Managing the reality of mixed hypervisor clouds

This is a guest post for the Computer Weekly Open Source Insider blog written by Pete Chadwick, senior product manager for cloud Infrastructure at SUSE.

Tech titans & hypervisors

Pete Chadwick.jpg

For the past several years, tech’s titans have battled for control of an enterprise’s virtual environment in the so-called “hypervisor wars.” For one vendor to win the battle, an IT department would have to standardise upon that vendor’s hypervisor.

Along the way on the virtual shift to cloud, new research has shown that this didn’t necessarily happen.

In fact, many organisations – nearly two-thirds, according to the latest report from the Enterprise Strategy Group – are running a variety of hypervisors.

There are several reasons for this reality

• Apps: Many ISVs support their enterprise apps on one particular hypervisor while another ISV supports a different hypervisor.

• Cost-Savings: Enterprises can pay twice when one vendor’s OS or applications are running on another vendor’s hypervisor. Therefore, organisations can save money by consolidating workloads on a different hypervisor to reduce license fees.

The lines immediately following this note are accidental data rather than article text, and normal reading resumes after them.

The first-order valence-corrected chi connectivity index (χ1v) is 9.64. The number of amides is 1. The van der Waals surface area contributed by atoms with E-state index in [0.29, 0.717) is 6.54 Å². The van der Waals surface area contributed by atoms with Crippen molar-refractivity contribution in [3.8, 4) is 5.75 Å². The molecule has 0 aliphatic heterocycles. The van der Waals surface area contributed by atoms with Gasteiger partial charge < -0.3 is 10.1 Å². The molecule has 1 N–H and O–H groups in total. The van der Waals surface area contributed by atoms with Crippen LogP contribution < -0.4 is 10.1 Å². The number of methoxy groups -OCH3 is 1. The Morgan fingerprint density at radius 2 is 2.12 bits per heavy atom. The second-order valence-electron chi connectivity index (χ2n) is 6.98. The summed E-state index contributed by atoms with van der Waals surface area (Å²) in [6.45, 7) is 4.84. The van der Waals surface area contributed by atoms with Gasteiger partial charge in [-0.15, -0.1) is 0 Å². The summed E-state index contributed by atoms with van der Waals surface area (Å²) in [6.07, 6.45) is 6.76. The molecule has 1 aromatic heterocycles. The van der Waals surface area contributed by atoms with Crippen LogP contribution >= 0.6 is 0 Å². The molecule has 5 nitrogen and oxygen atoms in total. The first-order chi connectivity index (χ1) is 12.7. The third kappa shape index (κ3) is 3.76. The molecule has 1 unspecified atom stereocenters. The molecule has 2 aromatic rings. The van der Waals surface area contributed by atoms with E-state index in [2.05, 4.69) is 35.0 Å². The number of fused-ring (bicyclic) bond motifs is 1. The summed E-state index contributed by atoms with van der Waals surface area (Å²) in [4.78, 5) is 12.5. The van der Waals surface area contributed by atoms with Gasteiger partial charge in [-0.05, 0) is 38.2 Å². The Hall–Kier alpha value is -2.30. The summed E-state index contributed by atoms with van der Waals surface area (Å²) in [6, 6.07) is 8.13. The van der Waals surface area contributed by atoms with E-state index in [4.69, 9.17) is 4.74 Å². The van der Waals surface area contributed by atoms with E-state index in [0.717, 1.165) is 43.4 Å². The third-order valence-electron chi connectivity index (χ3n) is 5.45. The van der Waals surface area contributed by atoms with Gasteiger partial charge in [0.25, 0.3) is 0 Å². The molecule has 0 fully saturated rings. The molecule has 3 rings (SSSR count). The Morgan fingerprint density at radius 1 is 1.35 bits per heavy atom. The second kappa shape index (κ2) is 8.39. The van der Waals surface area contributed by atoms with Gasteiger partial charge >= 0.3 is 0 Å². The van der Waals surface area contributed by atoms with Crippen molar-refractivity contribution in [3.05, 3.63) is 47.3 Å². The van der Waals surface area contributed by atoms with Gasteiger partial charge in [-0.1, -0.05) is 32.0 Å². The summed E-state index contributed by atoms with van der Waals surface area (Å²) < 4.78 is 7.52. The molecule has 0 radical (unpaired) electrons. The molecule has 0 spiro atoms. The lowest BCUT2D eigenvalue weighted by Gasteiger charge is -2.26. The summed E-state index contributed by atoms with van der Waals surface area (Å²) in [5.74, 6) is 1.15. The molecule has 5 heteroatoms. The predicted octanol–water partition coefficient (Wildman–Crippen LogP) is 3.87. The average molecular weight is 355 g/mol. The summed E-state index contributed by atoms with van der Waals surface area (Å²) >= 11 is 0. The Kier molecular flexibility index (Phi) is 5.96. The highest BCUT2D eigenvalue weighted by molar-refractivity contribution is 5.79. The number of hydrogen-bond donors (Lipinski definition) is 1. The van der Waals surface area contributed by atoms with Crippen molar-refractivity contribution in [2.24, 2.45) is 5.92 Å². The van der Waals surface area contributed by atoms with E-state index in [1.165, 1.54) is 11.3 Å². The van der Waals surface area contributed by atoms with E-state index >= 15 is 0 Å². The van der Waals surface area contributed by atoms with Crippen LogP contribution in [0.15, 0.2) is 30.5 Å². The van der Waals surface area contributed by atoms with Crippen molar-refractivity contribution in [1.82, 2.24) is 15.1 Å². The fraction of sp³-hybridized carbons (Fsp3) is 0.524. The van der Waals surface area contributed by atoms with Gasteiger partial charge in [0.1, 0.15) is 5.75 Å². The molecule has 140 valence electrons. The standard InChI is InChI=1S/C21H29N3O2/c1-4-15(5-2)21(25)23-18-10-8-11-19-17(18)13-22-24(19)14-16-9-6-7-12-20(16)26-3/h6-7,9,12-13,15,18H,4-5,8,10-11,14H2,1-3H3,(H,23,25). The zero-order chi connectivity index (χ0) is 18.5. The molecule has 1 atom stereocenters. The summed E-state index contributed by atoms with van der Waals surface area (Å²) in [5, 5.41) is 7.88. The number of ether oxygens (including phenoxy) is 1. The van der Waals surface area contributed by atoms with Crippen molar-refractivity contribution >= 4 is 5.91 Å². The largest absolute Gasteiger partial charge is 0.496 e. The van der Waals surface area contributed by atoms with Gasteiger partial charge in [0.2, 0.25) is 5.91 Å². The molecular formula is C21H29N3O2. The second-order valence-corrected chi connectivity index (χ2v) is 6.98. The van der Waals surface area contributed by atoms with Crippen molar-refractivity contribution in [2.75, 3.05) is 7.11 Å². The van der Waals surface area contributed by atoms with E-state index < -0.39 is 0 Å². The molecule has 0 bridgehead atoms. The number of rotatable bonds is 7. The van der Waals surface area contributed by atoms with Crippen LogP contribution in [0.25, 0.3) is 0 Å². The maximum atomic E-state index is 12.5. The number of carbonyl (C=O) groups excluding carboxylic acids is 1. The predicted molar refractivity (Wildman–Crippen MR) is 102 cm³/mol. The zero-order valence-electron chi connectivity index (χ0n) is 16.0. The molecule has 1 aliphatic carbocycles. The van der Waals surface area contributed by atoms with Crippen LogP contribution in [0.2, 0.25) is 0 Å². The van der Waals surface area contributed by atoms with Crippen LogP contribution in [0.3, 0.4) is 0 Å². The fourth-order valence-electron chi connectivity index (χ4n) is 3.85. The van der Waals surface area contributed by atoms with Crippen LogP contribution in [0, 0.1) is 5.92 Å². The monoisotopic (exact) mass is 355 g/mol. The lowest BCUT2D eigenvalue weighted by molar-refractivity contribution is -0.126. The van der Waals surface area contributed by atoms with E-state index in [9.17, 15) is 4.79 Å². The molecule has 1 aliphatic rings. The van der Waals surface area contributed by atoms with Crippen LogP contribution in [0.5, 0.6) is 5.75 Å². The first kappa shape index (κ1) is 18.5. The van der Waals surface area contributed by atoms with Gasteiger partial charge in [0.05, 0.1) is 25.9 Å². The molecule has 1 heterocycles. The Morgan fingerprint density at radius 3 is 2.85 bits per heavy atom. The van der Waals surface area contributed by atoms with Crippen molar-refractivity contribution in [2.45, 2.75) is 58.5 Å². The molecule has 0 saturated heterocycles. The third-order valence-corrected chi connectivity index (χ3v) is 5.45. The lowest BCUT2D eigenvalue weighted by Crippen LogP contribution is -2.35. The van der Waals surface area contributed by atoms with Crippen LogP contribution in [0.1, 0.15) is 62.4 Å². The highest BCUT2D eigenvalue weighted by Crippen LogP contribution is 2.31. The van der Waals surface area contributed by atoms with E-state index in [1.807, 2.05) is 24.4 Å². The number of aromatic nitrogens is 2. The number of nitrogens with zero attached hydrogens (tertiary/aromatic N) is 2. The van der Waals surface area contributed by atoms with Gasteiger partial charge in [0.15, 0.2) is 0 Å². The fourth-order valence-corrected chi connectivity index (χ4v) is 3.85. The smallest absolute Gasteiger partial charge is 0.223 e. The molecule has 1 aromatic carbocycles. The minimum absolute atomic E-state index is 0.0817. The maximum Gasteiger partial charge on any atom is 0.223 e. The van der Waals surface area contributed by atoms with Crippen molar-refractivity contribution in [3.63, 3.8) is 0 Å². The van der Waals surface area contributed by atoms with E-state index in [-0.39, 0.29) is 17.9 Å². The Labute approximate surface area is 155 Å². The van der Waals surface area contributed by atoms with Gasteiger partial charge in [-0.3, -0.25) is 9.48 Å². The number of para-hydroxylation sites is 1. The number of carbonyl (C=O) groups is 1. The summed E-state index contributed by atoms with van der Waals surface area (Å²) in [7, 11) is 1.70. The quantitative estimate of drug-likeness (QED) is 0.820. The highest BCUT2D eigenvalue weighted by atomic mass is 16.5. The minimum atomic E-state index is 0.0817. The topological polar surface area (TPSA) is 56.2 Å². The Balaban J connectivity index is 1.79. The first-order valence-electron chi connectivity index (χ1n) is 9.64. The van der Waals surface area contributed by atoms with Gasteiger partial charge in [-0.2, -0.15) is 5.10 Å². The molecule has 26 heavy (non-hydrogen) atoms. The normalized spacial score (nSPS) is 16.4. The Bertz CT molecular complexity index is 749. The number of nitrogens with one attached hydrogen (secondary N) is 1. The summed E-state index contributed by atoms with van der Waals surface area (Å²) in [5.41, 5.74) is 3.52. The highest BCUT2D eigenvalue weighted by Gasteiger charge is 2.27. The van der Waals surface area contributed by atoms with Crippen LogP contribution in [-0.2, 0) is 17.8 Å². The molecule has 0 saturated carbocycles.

• Choice: Enterprises resist standardising on one particular hypervisor, as some resist standardising on any particular vendor.

As a result, the future of cloud is multi-hypervisor; yet the majority of cloud solutions lack the support and compatibility to integrate and provision a multi-hypervisor cloud environment.

If you’re faced with a multi-hypervisor cloud environment, it’s important to look at the investment in terms of three factors:

1. Flexibility: Flexibility is all about choice – the system needs to have a wide variety of supported technologies. You are already deploying cloud to enable you to tune capacity to the needs of the business. Having a choice in hypervisors gives you the ability to tailor the software stack as well.

2. Control: The mixed hypervisor environment needs a single, unified entry point. Managing multiple hypervisors with multiple management platforms creates redundancy and inefficiency.

3. Cost-Savings: As cloud environments scale, the associated management platforms need to be able to scale within budget, and as mentioned above, a mix of hypervisors may let you lower costs for some of your workloads

With these three factors in mind, open solutions today can provide the technological ability to handle the job. Only OpenStack provides the flexible, scalable and unified management to make multiple hypervisors run seamlessly in a cloud environment.

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